Applying for your first law job after graduation can be daunting. With the law job market being such a competitive area, it’s highly important to spend considerable time on a well-written and perfectly presented law CV.

Ensure your CV is of the highest quality and won’t ruin your chances of landing that dream graduate role, by checking through these common law graduate CV mistakes:

 

Not tailoring to target roles

Generic CVs which are used for multiple job applications might save time – but they considerably reduce the possibility of success. A recruiter can easily tell that you’ve used a generic CV, as it’s unlikely to contain the specific requirements they’ve detailed and fails to include any references to their company.

Applicants who tailor their CV to the specific role will be seem far more committed to the specific company, as opposed to just wanting to get a job at any old law firm. Employers want to hire candidates who fit in well with their ways of working and can clearly carry out the advertised role.

Make sure you tweak your CV to include all the desired skills and attributes listed in the job description – this is, hands down, the most effective way to prove your suitability.

 

Packing in meaningless clichés

It’s all too easy to litter your CV with clichés – but often, they’re meaningless and prove absolutely nothing to the employer. When you consider that the ideal length of a CV is no more than two pages, using up space with meaningless clichés will leave you with less room to impress recruiters with the most valuable, impactful information.

Rather than stating you’re a “great team player”, pinpoint a time that you actually demonstrated teamwork skills and add in a fact or metric to prove your impact. For example, this could be a time that you lead a team in University and achieved a high 1:1 for your group assignment.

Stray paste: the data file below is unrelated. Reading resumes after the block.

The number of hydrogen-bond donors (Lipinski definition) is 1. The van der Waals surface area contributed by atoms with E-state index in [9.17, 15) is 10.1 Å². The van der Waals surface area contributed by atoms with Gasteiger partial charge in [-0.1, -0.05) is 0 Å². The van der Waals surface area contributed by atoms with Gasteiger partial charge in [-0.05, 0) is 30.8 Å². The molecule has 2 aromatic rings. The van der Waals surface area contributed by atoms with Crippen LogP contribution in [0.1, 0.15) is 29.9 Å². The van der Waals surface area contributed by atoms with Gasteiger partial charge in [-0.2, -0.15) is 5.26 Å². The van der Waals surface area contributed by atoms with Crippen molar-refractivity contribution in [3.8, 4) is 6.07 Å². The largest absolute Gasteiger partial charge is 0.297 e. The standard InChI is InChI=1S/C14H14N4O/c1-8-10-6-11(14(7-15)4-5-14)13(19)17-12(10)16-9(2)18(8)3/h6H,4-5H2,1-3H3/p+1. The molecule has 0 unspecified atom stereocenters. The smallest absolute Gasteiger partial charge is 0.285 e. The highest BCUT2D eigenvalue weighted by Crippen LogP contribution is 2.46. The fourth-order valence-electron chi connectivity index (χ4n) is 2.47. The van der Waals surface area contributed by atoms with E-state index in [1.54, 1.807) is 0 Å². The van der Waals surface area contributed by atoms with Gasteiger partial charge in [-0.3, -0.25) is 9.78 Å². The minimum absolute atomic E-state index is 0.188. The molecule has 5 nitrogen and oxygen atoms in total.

Failing to back up your claims

Following on from the previous point; you should aim to back up all your listed skill and expertise with facts and figures. The more evidence you can provide to back up your claims, the more impressive you’ll sound and the more you’ll convince recruiters that you are the right candidate for the role.

As a recent graduate, you might not have much industry work experience – but you can still use your university experience and part-time jobs to prove your value. For example:

 

  • “Used customer service skills to solve 98% of complaints within recommended 10-day time frame”
  • “Achieved the highest grade (95%) in my seminar group for my second-year assignment on XXX”

 

Having a sloppy format and structure

It’s important to remember that graduate role recruiters will often be reviewing hundreds of applications. For this reason, they may only have time to skim-read each CV to decide which ones will make the first shortlist.

With this in mind, you must ensure that your CV is presented in a way that is easy for a reader to pick out the most important information. Including a personal profile, core skills list and plenty of bullet points can help to emphasise your most valuable (and relevant) attributes. You should also work to a defined structure and leave plenty of space between sections for easy reading.

In such a competitive job market, avoiding these common law graduate CV mistakes can help you to gain an advantage over other applicants.

 

Andrew Fennell is the founder of CV writing advice website StandOut CV – he is a former recruitment consultant and contributes careers advice to websites like Business Insider, The Guardian and FastCompany.

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